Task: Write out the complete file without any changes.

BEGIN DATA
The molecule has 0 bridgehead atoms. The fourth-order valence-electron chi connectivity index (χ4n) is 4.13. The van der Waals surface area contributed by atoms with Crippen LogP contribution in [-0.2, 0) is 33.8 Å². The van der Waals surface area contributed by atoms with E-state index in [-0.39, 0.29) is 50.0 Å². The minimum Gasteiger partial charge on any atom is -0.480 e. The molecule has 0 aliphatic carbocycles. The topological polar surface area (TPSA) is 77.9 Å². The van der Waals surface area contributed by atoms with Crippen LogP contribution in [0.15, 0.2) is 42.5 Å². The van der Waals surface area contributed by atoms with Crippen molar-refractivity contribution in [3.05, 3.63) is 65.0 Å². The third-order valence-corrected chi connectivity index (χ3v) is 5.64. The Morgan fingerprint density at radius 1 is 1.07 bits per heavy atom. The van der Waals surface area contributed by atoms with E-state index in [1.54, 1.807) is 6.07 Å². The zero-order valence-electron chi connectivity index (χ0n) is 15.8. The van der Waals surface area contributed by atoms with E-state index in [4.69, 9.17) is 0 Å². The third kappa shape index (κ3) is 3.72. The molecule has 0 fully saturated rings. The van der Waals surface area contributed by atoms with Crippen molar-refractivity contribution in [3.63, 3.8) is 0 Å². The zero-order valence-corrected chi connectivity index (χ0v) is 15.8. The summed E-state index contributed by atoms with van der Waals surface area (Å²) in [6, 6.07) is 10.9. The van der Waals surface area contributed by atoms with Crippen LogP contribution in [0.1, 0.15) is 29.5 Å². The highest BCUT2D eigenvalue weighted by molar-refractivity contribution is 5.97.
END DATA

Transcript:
The molecule has 0 bridgehead atoms. The fourth-order valence-electron chi connectivity index (χ4n) is 4.13. The van der Waals surface area contributed by atoms with Crippen LogP contribution in [-0.2, 0) is 33.8 Å². The van der Waals surface area contributed by atoms with E-state index in [-0.39, 0.29) is 50.0 Å². The minimum Gasteiger partial charge on any atom is -0.480 e. The molecule has 0 aliphatic carbocycles. The topological polar surface area (TPSA) is 77.9 Å². The van der Waals surface area contributed by atoms with Crippen LogP contribution in [0.15, 0.2) is 42.5 Å². The van der Waals surface area contributed by atoms with Crippen molar-refractivity contribution in [3.05, 3.63) is 65.0 Å². The third-order valence-corrected chi connectivity index (χ3v) is 5.64. The Morgan fingerprint density at radius 1 is 1.07 bits per heavy atom. The van der Waals surface area contributed by atoms with E-state index in [1.54, 1.807) is 6.07 Å². The zero-order valence-electron chi connectivity index (χ0n) is 15.8. The van der Waals surface area contributed by atoms with E-state index in [4.69, 9.17) is 0 Å². The third kappa shape index (κ3) is 3.72. The molecule has 0 fully saturated rings. The van der Waals surface area contributed by atoms with Crippen molar-refractivity contribution in [3.63, 3.8) is 0 Å². The zero-order valence-corrected chi connectivity index (χ0v) is 15.8. The summed E-state index contributed by atoms with van der Waals surface area (Å²) in [6, 6.07) is 10.9. The van der Waals surface area contributed by atoms with Crippen LogP contribution in [0.1, 0.15) is 29.5 Å². The highest BCUT2D eigenvalue weighted by molar-refractivity contribution is 5.97.